Virtual Events Business Investments
Nowhere has the bar risen faster than in the world of virtual events. According to Bizzabo, 80% of marketers this year have been able to reach wider audiences and increase their ROI by hosting virtual events, amazingly. At least 120 new virtual event platforms rose from the pandemic, with overnight superstars like Hopin, Hublio and Run the World scoring big investments. (Hopin, which only had 8 employees as recently as March, saw its private company valuation soar to $2 billion.)
Zoom–one of the year’s most spectacular business success stories–has made no secret about the importance of education to its strategy. It hired Anne Keehan to head its global education effort, making sure its tools serve educators needs. New companies like Engagli offer tailor-made remote education platforms. Michael Chasen, who earlier created Blackboard, an early and successful remote-learning platform for higher education, just won $16.5 million investment for ClassEDU, an educational platform based on Zoom.
The Dirt on Money
The use of peer-to-peer money transfer apps like Venmo, CashApp, and Zelle rose more than 11% during the pandemic signaling a newfound comfort with bypassing cash, credit cards or other traditional payment methods like writing checks. Credit card companies like Amex and Visa are touting contactless credit cards, eliminating the need to insert or swipe. MagicCube.co can turn every phone into a point-of-sale terminal and OVLoop Valet created a multi-card digital wallet. Are you one of the folks who hasn’t spent that $20 bill you had in your pocket or purse at the start of the pandemic?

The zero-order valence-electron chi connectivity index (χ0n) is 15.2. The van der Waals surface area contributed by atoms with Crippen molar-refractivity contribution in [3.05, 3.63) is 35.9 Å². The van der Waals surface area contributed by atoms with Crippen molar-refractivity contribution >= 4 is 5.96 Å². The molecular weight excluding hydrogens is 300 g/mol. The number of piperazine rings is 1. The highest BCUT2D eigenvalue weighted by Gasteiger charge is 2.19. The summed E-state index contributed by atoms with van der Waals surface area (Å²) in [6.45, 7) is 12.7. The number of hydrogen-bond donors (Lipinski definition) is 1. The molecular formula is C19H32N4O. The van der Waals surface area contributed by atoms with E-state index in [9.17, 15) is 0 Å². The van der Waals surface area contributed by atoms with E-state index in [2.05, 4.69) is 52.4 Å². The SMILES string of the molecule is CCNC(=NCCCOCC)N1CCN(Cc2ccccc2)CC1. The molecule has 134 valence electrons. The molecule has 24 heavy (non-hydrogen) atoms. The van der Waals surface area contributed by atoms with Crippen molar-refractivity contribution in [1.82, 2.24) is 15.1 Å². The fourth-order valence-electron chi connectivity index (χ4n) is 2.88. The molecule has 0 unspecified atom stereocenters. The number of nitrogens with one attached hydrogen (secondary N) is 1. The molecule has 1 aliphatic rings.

Virtual Try-On, Homes and More
The makeup users among us have grown so accustomed to virtual try-ons that a trip to Bobbi Brown or MAC cosmetics is as easy as sitting in front of your device’s camera and swiping through an assortment of lipsticks and foundations until you’ve hit the perfect match. It’s the Tinder of makeup experiences.
Even our homes have become touchless sanctuaries. The list of Alexa-enabled home appliances enables less touching and more talking, ostensibly a more germ-free way to run the home. Having tried many of them, from my Moen faucet to my Mitsubishi HVAC (worst app integration ever) to my Philips lightbulbs to FireTV, I can tell you that a voice-enabled home yields surprising, and often irritating, results.
Is this a Fad or Forever?
The convenience of a contactless world is not to be underestimated. And more and more, these newly-efficient contactless solutions don’t require endless hours in front of a computer screen. Proximity sensing, voice, NFC, 5G, sensors, and the cloud are just some of the enabling technologies that make it all possible. Vaccines and drug treatments notwithstanding, most experts agree we’re not getting back to our old hugging, hand-shaking, and hanging out selves until well into 2021. But by then, life will have immutably and irrevocably turned into less of a contact sport.
READ MORE: https://techonomy.com/2020/11/the-thriving-do-not-touch-economy/